The Dangers of Distracted Dog Walking
When you’re walking your dog, it’s easy to be tempted toward the usual distractions: texting, returning phone calls, or maybe even catching up on your favorite podcast. Your dear dog sniffs the same fire hydrant day after day, why not use your dog’s walk to get a few things done?
But, there are dangers associated with distracted dog walking. If we’re not paying attention to our dog or our surroundings, things can go awry.
Here are my top three dangers of distracted dog walking:
(1) Risk of injury or illness to you or your dog.
One bright April morning, I was walking my dog, Miles, in Philadelphia. I was looking at my camera as we strolled down 16th street. Before I knew what was happening, Miles snatched a half-eaten piece of pizza off the ground and ate it. I came out of my camera trance just as the crust disappeared into his mouth. I groaned and kicked myself for not paying attention. Miles quickly started pawing at his face and crying. The pizza had ants all over it. The ants were now crawling all through Miles’ beard and whiskers! I picked ants out of his beard while he cried, and the ones I couldn’t pick off and flick away crawled up my arm. Miles’ stomach was upset for the rest of the day. The ants crawling through his beard was a scene I’ll never forget. While we got lucky that Miles ingested ant-covered pizza instead of something more dangerous, I should have been paying better attention.
Even if you’re paying attention, the force of your dog lunging after a squirrel or toward an interesting smell can cause injury to you or your dog. But, if you’re caught off-guard, there’s a risk that these injuries will be worse.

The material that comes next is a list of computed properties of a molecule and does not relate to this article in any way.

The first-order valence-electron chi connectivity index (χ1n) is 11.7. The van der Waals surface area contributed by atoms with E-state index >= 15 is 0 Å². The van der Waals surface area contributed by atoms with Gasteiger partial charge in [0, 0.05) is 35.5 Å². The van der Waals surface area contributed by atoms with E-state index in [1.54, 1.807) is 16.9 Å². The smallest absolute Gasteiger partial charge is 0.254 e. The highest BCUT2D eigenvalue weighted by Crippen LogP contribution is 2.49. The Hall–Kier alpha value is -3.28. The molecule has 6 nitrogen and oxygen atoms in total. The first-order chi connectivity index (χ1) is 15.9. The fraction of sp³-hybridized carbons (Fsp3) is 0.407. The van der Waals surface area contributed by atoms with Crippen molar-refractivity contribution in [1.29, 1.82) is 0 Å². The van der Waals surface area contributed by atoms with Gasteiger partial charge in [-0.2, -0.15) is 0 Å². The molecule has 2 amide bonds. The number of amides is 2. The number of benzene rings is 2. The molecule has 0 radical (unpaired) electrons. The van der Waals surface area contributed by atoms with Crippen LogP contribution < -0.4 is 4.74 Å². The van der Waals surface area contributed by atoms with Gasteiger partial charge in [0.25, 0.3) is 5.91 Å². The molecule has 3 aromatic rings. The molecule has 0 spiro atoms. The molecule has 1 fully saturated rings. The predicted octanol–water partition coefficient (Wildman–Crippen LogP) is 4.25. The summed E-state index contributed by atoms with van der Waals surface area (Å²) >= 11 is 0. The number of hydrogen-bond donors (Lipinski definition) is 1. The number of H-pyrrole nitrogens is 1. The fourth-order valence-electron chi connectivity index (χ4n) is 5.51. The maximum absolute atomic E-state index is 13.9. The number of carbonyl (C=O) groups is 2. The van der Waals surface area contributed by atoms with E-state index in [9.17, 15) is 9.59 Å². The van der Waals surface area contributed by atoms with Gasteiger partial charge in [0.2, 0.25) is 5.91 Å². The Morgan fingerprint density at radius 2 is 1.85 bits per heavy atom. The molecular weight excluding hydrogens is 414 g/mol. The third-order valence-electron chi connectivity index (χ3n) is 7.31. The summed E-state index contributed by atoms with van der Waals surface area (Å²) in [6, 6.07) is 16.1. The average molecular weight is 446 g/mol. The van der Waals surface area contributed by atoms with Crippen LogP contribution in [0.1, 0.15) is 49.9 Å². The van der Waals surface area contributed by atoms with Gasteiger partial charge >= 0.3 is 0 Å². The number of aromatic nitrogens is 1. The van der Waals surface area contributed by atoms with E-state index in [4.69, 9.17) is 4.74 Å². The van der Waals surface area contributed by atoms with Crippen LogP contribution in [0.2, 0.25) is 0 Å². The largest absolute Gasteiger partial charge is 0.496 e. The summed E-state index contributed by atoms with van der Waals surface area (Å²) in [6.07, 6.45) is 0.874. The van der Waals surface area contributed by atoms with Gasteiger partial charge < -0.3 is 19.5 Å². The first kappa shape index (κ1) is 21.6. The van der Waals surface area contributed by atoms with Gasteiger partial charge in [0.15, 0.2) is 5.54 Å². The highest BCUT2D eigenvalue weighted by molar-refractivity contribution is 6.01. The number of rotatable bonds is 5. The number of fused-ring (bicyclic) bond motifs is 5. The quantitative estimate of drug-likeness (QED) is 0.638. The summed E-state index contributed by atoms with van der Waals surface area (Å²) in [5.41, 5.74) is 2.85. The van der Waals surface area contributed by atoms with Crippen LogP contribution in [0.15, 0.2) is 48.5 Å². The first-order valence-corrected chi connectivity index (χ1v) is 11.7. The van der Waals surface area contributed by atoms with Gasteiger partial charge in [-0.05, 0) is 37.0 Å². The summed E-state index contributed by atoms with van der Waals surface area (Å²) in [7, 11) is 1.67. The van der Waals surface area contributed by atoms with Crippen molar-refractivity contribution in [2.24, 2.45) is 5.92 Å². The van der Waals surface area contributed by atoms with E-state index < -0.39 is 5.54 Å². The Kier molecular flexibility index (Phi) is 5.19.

(2) Failing to notice if your dog is getting upset.
If your dog gets worried about things in their environment, knowing what upsets them is a good first step in helping your dog feel better. For example, let’s say your dog gets upset at bicyclists riding by and responds by barking and lunging. Being on the lookout for bicyclists is your responsibility on your dog’s walk. A training plan might require you to move away from bicyclists as they ride past and feed your dog delicious snacks to help your dog learn that bicyclists predict good stuff for them. If you’re not paying attention, there’s a risk of not noticing that your dog is worrying until it’s too late. And, if bicyclists ride by while you’re not paying attention, you will have missed a valuable training opportunity.
(3) Not noticing when your dog gets something right.
It’s really easy for us to focus on our dog’s undesirable behavior. But, our dogs get stuff right, too! And it’s up to us to notice when they get stuff right and reinforce it. Here are a few examples of things your dog might get right on a walk: looking at you when you call your dog’s name, walking on a loose leash, peeing on the mailbox instead of your prized roses, waiting at the curb, moving with you as you change directions, and looking up at you without being prompted. If we don’t reinforce the things our dogs get right, our dogs might be less motivated to continue doing those things in the future.
In the video below, Thelma is doing something really smart and amazing, and I don’t even notice because I’m texting:
The video is a light-hearted way to illustrate my point. Yes, I trained Thelma to do leg weaves while I’m walking and texting. Isn’t she funny?
It’s hard to pay attention, with all of the demands on our attention and time. But, one of the great things about having a dog is that they often get us outside, and they prompt us to stop and take a moment to notice our surroundings. It’s your dog’s walk to enjoy, and I encourage you to enjoy walks with them and attending to them and your environment together.
And, on your next walk, I challenge you to notice (and reinforce!) three things that your dog gets right. And don’t worry, I reinforced Thelma for her spectacular leg weaves!